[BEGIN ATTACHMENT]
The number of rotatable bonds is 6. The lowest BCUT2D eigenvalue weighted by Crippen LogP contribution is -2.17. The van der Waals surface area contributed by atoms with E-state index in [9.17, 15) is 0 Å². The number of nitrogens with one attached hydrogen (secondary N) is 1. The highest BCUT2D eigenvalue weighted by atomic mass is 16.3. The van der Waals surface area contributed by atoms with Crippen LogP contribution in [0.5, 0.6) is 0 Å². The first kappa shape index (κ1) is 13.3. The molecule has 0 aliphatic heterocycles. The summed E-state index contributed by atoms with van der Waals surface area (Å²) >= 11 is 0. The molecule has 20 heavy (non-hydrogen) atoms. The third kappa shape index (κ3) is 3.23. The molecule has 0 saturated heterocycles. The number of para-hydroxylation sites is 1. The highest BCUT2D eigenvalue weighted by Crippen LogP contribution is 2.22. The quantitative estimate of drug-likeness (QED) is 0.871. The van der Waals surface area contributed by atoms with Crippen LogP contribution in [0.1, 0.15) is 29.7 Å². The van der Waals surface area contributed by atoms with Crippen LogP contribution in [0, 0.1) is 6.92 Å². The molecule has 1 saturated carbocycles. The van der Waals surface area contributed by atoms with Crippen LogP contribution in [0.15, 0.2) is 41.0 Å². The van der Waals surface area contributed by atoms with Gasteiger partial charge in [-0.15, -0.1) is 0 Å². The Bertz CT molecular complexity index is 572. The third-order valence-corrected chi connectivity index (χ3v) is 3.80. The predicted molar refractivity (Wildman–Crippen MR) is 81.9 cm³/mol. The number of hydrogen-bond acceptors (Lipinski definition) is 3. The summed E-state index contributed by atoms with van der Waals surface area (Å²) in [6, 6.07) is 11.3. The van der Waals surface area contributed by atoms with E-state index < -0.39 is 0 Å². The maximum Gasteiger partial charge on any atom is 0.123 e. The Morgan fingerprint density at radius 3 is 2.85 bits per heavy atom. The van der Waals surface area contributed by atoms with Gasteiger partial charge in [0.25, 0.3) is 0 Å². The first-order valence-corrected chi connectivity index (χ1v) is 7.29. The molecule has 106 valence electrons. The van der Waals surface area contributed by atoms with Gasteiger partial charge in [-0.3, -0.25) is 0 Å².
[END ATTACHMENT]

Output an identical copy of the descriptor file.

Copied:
The number of rotatable bonds is 6. The lowest BCUT2D eigenvalue weighted by Crippen LogP contribution is -2.17. The van der Waals surface area contributed by atoms with E-state index in [9.17, 15) is 0 Å². The number of nitrogens with one attached hydrogen (secondary N) is 1. The highest BCUT2D eigenvalue weighted by atomic mass is 16.3. The van der Waals surface area contributed by atoms with Crippen LogP contribution in [0.5, 0.6) is 0 Å². The first kappa shape index (κ1) is 13.3. The molecule has 0 aliphatic heterocycles. The summed E-state index contributed by atoms with van der Waals surface area (Å²) >= 11 is 0. The molecule has 20 heavy (non-hydrogen) atoms. The third kappa shape index (κ3) is 3.23. The molecule has 0 saturated heterocycles. The number of para-hydroxylation sites is 1. The highest BCUT2D eigenvalue weighted by Crippen LogP contribution is 2.22. The quantitative estimate of drug-likeness (QED) is 0.871. The van der Waals surface area contributed by atoms with Crippen LogP contribution in [0.1, 0.15) is 29.7 Å². The van der Waals surface area contributed by atoms with Crippen LogP contribution in [0, 0.1) is 6.92 Å². The molecule has 1 saturated carbocycles. The van der Waals surface area contributed by atoms with Crippen LogP contribution in [0.15, 0.2) is 41.0 Å². The van der Waals surface area contributed by atoms with Gasteiger partial charge in [-0.15, -0.1) is 0 Å². The Bertz CT molecular complexity index is 572. The third-order valence-corrected chi connectivity index (χ3v) is 3.80. The predicted molar refractivity (Wildman–Crippen MR) is 81.9 cm³/mol. The number of hydrogen-bond acceptors (Lipinski definition) is 3. The summed E-state index contributed by atoms with van der Waals surface area (Å²) in [6, 6.07) is 11.3. The van der Waals surface area contributed by atoms with E-state index < -0.39 is 0 Å². The maximum Gasteiger partial charge on any atom is 0.123 e. The Morgan fingerprint density at radius 3 is 2.85 bits per heavy atom. The van der Waals surface area contributed by atoms with Gasteiger partial charge in [0.25, 0.3) is 0 Å². The first-order valence-corrected chi connectivity index (χ1v) is 7.29. The molecule has 106 valence electrons. The van der Waals surface area contributed by atoms with Gasteiger partial charge in [-0.3, -0.25) is 0 Å².